Australia’s leading institutions, including government, business, NGOs and media, are among the least-trusted in the world at a time when the Australian economy has experienced 25 years of economic growth. What can the Australian Public Service do to help bridge the trust divide?
The 2018 Edelman Trust Barometer reports ‘a world of seemingly stagnant trust’, with 80% of the world’s democracies being distrusted by the majority of their citizens. Australian democracy is not immune and is rapidly losing the trust of its citizens.
The levels of democratic satisfaction (41%), trust in politicians and government ministers (21%), political parties (19%), and federal government (31%)1 are at an all-time low, and social trust between Australians has fallen below 50% for the first time, to 47% (Stoker, Evans and Halupka, 2018).
Above all, we appear to live in a more polarised world of ‘us and them’. The sense of belonging to a successful national project is being questioned, with Australia’s income inequality comparing poorly with other countries in the Organisation for Economic Cooperation and Development. In between, an increasing number of people are feeling economically insecure, fearful for their jobs in an age of continual restructuring, cost-containment and casualization.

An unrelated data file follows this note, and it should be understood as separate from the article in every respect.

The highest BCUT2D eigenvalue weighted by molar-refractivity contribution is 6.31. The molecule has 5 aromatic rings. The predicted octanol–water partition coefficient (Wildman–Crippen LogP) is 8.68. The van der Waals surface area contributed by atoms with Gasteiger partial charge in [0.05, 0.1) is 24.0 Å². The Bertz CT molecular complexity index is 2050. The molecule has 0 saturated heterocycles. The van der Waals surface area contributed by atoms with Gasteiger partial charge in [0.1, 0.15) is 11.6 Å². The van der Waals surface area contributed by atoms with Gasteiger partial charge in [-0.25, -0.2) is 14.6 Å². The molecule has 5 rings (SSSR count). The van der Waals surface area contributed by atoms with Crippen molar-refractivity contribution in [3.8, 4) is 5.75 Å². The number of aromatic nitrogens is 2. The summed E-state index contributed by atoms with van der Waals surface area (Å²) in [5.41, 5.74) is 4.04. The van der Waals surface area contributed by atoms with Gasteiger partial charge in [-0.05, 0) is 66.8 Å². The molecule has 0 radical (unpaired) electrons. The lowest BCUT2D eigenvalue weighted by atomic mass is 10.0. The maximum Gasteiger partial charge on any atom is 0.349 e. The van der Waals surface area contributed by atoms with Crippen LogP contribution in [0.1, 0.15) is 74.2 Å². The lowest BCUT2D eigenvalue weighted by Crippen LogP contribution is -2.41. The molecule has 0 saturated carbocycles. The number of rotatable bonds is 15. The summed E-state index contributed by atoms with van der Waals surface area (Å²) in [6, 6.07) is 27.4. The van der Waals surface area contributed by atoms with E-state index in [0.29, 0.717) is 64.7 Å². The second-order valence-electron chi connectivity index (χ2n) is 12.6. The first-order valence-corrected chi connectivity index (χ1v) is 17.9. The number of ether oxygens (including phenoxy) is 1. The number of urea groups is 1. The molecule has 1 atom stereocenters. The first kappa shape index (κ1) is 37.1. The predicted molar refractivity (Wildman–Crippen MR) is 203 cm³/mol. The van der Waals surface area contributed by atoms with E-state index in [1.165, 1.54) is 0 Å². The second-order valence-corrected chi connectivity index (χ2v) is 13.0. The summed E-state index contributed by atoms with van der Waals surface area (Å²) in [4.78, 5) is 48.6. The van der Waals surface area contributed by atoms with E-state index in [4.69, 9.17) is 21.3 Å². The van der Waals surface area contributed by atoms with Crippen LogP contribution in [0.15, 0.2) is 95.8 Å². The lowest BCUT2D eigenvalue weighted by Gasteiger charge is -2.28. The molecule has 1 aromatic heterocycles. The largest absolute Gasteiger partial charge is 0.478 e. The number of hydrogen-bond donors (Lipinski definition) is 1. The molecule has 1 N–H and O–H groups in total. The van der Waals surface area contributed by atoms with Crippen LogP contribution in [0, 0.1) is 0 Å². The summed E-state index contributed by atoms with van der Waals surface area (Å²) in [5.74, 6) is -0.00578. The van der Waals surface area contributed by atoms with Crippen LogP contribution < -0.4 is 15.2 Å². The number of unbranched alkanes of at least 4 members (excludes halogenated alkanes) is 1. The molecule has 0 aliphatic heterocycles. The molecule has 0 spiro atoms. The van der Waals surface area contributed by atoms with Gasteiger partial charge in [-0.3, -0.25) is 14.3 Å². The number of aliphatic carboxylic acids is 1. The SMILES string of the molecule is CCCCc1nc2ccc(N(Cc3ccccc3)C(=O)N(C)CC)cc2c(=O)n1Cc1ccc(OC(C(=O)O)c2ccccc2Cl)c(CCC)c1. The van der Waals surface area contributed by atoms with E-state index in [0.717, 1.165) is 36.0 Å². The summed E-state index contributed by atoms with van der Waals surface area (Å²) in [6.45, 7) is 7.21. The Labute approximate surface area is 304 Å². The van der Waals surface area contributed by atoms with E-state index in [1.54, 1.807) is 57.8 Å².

But what can the Australian Public Service (APS) do to help bridge the trust divide? A partnership between Democracy 2025 at the Museum of Australian Democracy, the Australian National University’s Public Policy and Societal Impact Hub, Mosaiclab and the APS was recently established to curate a series of facilitated deliberations on what the APS can do to bridge the divide.
Deliberative democracy is increasingly viewed as being the most effective way of solving complex problems in a contested policy environment that features low levels of public trust (Dryzek, 2010).
Our partnership has significant experience in hosting and organising deliberative events, building on the experience of a number of participatory formats. We have designed several deliberative forums, including the 2010 Australian Youth Parliament (Dryzek and Niemeyer), the award-winning 2007 European Citizen’s Consultation (Evans), and the 2016 citizen assembly process on regional governance in the UK (Stoker). Additionally, Mosaiclab has designed and delivered a range of citizen juries for the New Democracy Foundation, including Local Democracy in Geelong, Yarra Valley Water, and Nuclear Waste Management in South Australia (see: https://www.mosaiclab.com.au/projects/).
The first Chatham House deliberation took place February 13-14 at Old Parliament House. It included 21 nominated delegates from every member of the APS Secretaries Board and the Commonwealth Ombudsman’s Office together with four former secretaries and deputy secretaries to provide institutional memory. The serving public servants were drawn from the SES (4) and Executive levels 1 (6) and 2 (7), with one representative from the APS 6 band.